After said explosive adolescence, I wanted to move as far away from the West Coast as possible and thought I would really thrive in The Seven Sisters environment.
How did you come up with the name Japanese Breakfast?
I guess I just really liked the words together and the image it evokes. I think it's kind of a curious name because Breakfast seems like such an American word, but the words together maybe make people a little bit curious. I think maybe part of it also was that I wanted a band name that hinted at my Asian-American identity.
I read that you challenged yourself to do a song-a-day writing experiment. Was that a productive process for you? How and when did you first get into songwriting?
It was a super productive process for me. It was a real lesson in forgiveness above all and helped me think of songwriting as more of a practice/craft. It also helped me accrue a tremendous amount of raw material to expand on. I first got into songwriting when I started learning how to play the guitar, at 15.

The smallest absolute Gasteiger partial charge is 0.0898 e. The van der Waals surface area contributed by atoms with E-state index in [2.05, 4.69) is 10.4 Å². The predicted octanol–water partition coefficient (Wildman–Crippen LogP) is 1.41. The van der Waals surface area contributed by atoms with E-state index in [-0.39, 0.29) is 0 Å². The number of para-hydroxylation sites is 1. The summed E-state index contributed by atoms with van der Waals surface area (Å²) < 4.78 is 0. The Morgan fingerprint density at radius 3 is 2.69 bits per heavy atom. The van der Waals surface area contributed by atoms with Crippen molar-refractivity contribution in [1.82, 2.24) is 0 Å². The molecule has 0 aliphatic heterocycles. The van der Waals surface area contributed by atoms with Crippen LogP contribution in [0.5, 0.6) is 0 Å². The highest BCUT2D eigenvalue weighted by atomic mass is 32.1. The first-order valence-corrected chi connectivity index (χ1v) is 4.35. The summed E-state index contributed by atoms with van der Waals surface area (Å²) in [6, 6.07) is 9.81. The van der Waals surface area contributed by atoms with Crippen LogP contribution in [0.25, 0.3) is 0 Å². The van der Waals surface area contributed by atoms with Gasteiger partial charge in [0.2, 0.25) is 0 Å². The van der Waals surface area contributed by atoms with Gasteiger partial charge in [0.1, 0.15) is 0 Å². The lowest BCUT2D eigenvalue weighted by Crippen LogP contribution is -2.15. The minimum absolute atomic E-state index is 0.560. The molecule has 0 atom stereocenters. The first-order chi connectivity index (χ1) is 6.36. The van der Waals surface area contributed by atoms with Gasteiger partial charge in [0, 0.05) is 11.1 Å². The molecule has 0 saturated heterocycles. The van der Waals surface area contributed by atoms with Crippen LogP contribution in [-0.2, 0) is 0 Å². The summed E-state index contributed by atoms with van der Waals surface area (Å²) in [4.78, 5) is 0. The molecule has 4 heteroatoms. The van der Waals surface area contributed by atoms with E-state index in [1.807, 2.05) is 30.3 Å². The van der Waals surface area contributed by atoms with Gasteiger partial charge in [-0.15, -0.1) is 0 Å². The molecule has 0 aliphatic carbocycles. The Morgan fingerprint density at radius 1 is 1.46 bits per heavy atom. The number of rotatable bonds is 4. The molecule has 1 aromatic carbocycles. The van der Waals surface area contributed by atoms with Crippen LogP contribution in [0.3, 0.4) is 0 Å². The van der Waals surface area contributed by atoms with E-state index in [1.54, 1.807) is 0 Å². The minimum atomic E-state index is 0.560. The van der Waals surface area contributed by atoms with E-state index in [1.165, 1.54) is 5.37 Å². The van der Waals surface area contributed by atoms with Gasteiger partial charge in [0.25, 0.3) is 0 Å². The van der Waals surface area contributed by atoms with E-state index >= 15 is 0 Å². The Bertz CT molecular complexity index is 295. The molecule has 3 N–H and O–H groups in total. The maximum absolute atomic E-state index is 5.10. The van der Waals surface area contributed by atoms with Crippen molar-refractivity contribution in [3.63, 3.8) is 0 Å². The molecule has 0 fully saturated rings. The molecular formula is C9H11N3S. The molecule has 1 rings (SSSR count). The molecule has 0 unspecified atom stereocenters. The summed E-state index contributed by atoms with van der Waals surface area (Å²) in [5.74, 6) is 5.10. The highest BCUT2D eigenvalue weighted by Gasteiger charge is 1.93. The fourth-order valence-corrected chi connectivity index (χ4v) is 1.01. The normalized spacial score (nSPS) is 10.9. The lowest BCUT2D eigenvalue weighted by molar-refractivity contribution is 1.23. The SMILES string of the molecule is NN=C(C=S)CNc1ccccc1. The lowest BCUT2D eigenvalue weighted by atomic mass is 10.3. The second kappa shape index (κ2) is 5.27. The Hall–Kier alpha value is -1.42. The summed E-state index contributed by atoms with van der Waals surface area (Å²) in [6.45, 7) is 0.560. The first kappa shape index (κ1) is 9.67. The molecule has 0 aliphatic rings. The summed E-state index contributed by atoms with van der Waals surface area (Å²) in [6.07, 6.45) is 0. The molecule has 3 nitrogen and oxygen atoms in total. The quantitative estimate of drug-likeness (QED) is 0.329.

By the time this interview is published, Psychopomp will be out. Could you tell me more about the album?
Psychopomp is somewhat of a compilation album, the songwriting spans about six years, from when I was 19 to 25. "Everybody Wants To Love You" being the oldest and "In Heaven" being the most recent. I started putting it together in December 2014 after my mother had passed away from cancer. I was kind of stuck in Oregon, helping my dad take care of the house and manage his emotions, and I just sort of poured my private time into putting together this record. I worked with some friends from Oregon—Colin Redmond and Nick Hawley-Gamer—and my husband Peter Bradley on the arrangements and engineering, and then sat on the album for a few months after that.
After settling in Brooklyn, I was starting to feel like I wanted to incorporate some more electronic elements to take it away from its straightforward rock feel. I reached out to Ned, a friend I'd met at Penn when I was attending Bryn Mawr, and we added a lot of synths and samples and mixed it into what it is now.